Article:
That said, when I get my baby daughter on my bike I’ll be using the greenway far more!

      So it’s not really surprising that few Strava users use the greenway. Many of them are relatively experienced riders whose route criteria often does not overlap with the newer facilities designed to attract novices and other slower users.

      • Gordon says:

        To be fair, the Wallingford Greenway was SDOT’s first attempt to make one, but unfortunately they have yet to go back and implement all the things they have since learned.

      • Jessica says:

        I live in Wallingford on 45th and I also use 45th rather than the Greenway and I am not a fast or particularly daring biker. I avoid 40th St through Wallingford because it’s narrow and cars tend to squeeze past you. The Greenway is not appealing because of the roundabouts and like Doug mentions, the many uncontrolled intersections. Also, it kind of dead-ends. How am I supposed to get from it to the U District?

  5. RTK says:

    The split at Eastlake and Fairview is interesting. I wouldn’t have thought it would be that even.

    Also a fair amount of Lake City Way / 35 th NE traffic, I would have thought the difference between this route and the BGT would be greater.

    Also points out that 1st should be given more consideration in future plans improvement plans through SODO and South Seattle.

    • Tom Fucoloro says:

      I think there’s sort of a popularity ceiling in the line thickness they use. Otherwise, yeah, the Burke-Gilman would be way thicker than, say, Boyer or the Mercer Island Loop.

  6. 47hasbegun says:

    My favorite part is how it includes stuff that’s pretty far out, like the Kitsap Peninsula, Olympic Peninsula, Whidbey Island, eastern Snohomish County, Skagit County, and even further. This’ll be a good source of ideas for my own rides, as I already have enough rides in the area for a map of my own and find myself straining for new ideas.

    • 47hasbegun says:

      Here is a link that works. Google has been doing nasty things to Picasa Web Albums.

    • doug says:

      There are some pretty far-flung routes recorded here. I’m surprised someone else attempted to take the back way to Spada Lake, for example. It’s four miles of grueling bushwacking!

      Or that FR23 over Babyshoe Pass is becoming a very popular bike route! I kind of already knew that, I guess: At least six other cyclists went over the pass the same day in July my group of four went over! Not bad for an unpaved pass in the middle of nowhere!

      • 47hasbegun says:

        I noticed that the Mountain Loop Highway is pretty popular, but there’s a long stretch of gravel at its farthest reaches and snow at Barlow Pass during the Winter. Pretty wild!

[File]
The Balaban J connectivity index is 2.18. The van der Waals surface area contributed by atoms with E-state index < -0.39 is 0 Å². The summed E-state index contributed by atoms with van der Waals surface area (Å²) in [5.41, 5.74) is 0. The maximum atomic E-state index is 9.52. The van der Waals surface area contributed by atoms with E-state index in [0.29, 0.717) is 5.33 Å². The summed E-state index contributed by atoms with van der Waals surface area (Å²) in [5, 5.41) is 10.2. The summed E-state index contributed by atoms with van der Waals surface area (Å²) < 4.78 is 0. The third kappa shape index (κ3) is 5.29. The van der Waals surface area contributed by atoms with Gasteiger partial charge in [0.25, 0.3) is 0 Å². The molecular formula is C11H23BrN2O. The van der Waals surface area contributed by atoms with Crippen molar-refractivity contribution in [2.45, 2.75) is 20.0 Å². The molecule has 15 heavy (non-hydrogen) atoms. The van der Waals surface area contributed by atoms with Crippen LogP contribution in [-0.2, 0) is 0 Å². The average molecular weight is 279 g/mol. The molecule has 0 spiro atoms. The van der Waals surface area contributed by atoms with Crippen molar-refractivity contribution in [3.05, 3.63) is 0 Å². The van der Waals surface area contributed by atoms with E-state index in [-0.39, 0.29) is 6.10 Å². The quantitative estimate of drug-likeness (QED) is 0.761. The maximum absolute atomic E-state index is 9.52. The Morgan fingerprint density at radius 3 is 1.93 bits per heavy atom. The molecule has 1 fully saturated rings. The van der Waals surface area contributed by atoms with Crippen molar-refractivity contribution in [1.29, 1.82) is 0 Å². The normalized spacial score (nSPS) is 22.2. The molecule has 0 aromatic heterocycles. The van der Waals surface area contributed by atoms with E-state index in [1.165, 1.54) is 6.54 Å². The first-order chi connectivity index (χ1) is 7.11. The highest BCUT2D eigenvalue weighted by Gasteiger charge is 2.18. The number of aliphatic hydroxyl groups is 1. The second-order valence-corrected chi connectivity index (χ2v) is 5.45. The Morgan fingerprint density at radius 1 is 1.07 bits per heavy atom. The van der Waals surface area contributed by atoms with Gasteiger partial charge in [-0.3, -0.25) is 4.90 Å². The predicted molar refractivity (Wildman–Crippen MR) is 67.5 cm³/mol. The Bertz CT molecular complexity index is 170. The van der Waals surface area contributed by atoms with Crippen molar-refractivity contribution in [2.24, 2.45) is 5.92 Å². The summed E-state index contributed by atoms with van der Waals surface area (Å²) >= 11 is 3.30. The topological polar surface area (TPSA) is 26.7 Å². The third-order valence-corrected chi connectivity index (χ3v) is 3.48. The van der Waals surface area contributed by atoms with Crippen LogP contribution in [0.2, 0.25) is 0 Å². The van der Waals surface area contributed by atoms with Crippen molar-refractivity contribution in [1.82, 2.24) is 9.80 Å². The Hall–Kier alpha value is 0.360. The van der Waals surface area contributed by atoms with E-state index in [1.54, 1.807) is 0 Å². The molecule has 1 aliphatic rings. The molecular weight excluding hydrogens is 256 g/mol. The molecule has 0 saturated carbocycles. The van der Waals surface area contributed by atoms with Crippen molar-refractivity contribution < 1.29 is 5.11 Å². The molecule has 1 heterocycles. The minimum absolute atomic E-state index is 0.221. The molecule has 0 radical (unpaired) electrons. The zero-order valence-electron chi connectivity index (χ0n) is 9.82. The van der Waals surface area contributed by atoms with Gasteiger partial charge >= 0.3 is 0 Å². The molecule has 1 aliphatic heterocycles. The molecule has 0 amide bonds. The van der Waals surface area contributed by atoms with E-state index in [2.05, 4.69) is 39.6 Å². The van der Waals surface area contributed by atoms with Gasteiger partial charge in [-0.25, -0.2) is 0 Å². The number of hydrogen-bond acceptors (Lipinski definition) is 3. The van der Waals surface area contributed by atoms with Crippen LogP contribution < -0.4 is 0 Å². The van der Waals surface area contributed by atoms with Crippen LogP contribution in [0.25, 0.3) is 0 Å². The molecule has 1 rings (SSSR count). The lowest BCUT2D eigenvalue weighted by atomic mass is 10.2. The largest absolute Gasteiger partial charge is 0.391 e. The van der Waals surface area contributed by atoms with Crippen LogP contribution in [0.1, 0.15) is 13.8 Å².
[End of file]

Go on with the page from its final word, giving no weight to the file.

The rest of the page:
7. Andres Salomon says:

    I mentioned this on twitter already, but the heat map shows the power of infrastructure. Look at the 39th Ave NE Greenway, for example. Lots of people using it up until it’s terminus at NE 80th, and then it drops off quickly. People use it *because* it’s a good greenway. One might think that people were already using it (and SDOT just happened to plop down a greenway over it), but if that were true there would be more activity past the end of the greenway. 39th also sees more usage than the nearby arterial 40th Ave. Strava’s running data shows a similar information; people are using the greenway to run, and then stopping where it ends.

    Even the not-so-great bike lanes on Roosevelt get a lot of usage. People in Seattle are clamoring for good bike (and ped) infrastructure, and will flock to it once it’s built. Let’s build more.

    • RTK says:

      This could be one of the great uses for this data if you could isolate time periods.
      What changed when a greenway was opened?
      What changed when Nickerson or 75th NE were rechannelized.

  8. Al Dimond says:

    Let’s go to the eastside!

    This map makes a great case for why the Cross Kirkland Corridor needs a better connection than what’s currently planned to the Sammamish River Trail, and the potential for improving the last bit of the East Lake Sammamish route into Redmond one way or another.

    Also, it drives home what a crime against humanity the 405/NE 8th interchange in Bellevue is, and that the intersection at NE 8th/112th has lots of non-motorized users that deserve better accommodations.

    On the north end of things, enough people bike on Bothell-Everett Highway that it’s worth actually keeping the blackberries back from the bike lanes. And people generally, sensibly, avoid crossing I-5 on S 164th in SnoHoCo, but a lot of people have to do it anyway, and do so in great enough numbers to warrant a better road layout there.

  9. Al Dimond says:

    Here’s an amusing detail: the way cell/GPS signals go out in tunnels is seen clearly on this map at the I-90 bike tunnel. Also on the 37th St tunnel under I-90 on the eastside. There are some other odd gaps that might suggest weak GPS reception or cell dead zones (around the Issaquah Alps).

    The only other tunnels I can think of that get a lot of cycling use are in Chicago. They all have similar patterns:

    – Damen under the big railyard south of Roosevelt, and it has a similar pattern (the tracks are on a big “lid” there — just a few blocks east at Ashland or Blue Island they’re somewhat more porous and the gaps are less pronounced).
    – The path under LSD south of Soldier Field (I used to run there a ton).
    – Everything goes totally crazy among the skyscrapers in the Loop. Radio reception also goes crazy there. Downtown Seattle does not exhibit this because Seattle is a puny backwater with no tall buildings.